Compression with the Foley catheter: Once the ovarian cyst is emptied and the cystic capsule is removed, the ovarian tissue becomes a thin-walled structure. Thinning of the ovarian tissue can be observed due to its distribution and stretching out over the cyst. Stitching of the thinned ovarian tissue with the monofilament thread is difficult because the thread may cut through. As soon as a 5 mm trocar penetrates the ovarian tissue, the Foley urinary catheter No5 or No6 is inserted through the trocar. The balloon is inflated (Figure 4) and the trocar is removed. The inflated rubber balloon does not press the ovary tightly to the abdominal wall (Figure 4). Chromohydrotubation is the next step. The balloon is deflated and the catheter is removed after 6-8 hours. During this time, the natural hemostasis stops bleeding. As the ovary does not manage to fix itself to the abdominal wall at the point of its temporary location, no adhesions form afterwards. Once the catheter is removed, the ovary returns to its natural location in the lower abdomen.

Figure 4: Compression and ventrosuspension of the ovary with the Foley catheter.


Figure 5: Compression and ventrosuspension of the ovary with the help of drainage and T-lifting system.


Compression with the help of T-lifting performed by a needle which serves as a passage for a plastic tube with a T-shaped plastic end: The T-lift needle is inserted through the abdominal wall and guided through both walls of the ovary and the drainage tube. Then the T-shaped plastic end of the T-lift is released, the needle is removed and the T-lift is tethered to the abdominal wall. The drainage tube thus provides compression of the ovary in the abdominal cavity (Figure 5). The external view can be seen below (Figure 5). The T-lift is cut away during the drainage tube removal taking place after 6-8 hours.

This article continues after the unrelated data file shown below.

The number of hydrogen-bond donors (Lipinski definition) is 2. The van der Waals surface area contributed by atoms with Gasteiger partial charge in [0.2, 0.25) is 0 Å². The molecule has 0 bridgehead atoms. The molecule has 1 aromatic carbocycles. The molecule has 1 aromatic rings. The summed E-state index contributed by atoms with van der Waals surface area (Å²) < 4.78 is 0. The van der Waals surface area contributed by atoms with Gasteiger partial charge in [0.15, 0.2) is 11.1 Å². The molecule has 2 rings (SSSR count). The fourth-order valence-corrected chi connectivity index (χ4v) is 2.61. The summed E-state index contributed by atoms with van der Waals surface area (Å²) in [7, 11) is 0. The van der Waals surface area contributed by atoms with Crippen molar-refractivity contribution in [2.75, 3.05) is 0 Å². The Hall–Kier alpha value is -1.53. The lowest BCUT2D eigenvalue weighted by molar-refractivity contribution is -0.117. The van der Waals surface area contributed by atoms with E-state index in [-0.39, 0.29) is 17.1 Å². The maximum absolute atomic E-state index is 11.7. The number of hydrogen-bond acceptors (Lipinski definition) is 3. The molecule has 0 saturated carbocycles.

The above methods are based on the general concept of compression hemostasis. The type of ventrosuspension is chosen depending on each individual case. It allows us to control the degree of damage to the ovary. Temporary ventrosuspension of the ovary with such an adjustable compression hemostasis does not affect the patency of the fallopian tube. Within several hours the blood circulation is restored without any interference with normal functioning of the ovary since thrombosis never develops here and the ovary itself periodically undergoes natural traumatization and ischemia during the menstrual cycle.

As soon as compression through ventrosuspension is completed, the clamps are removed and assessment of hemostasis is conducted. For this purpose, the place of penetration or incision is irrigated with saline solution to determine the presence and location of a possible bleeding. It allows us to control the tension of the compression mechanism (thread, Foley catheter, T-lift) until bleeding is completely stopped. Chromohydrotubation is done where a colored dye (methylene blue) is injected into the uterine cavity. In the abdominal cavity, the dye should be observed as it comes out of the end of the tube to confirm its patency. Once assessment of hemostasis and aspiration of the fluid from the pelvic region are completed, other laparoscopic instruments and laparoscope are removed. After 6-8 hours, compression mechanisms and instruments are also removed, as noted above.

148 operations on the ovary were performed with the application of the described method: 66 - with fixation by the filament, 49 - with fixation by the Foley catheter and 33 - with the T-lifting system. Prior to surgery and in the postoperative period, the main indicators characterizing the state of the ovarian reserve (AMH, FSH, LH, InB), the number of antral follicles and blood flow parameters were controlled. Patient monitoring continues.

The research demonstrates that temporary compression hemostasis allows us to perform almost bloodless surgical intervention on the ovary and avoid the application of aggressive coagulation and other physical (laser, ultrasound) energies as well as chemical (various adhesives) agents that adversely affect the follicular apparatus of the ovary [6-9].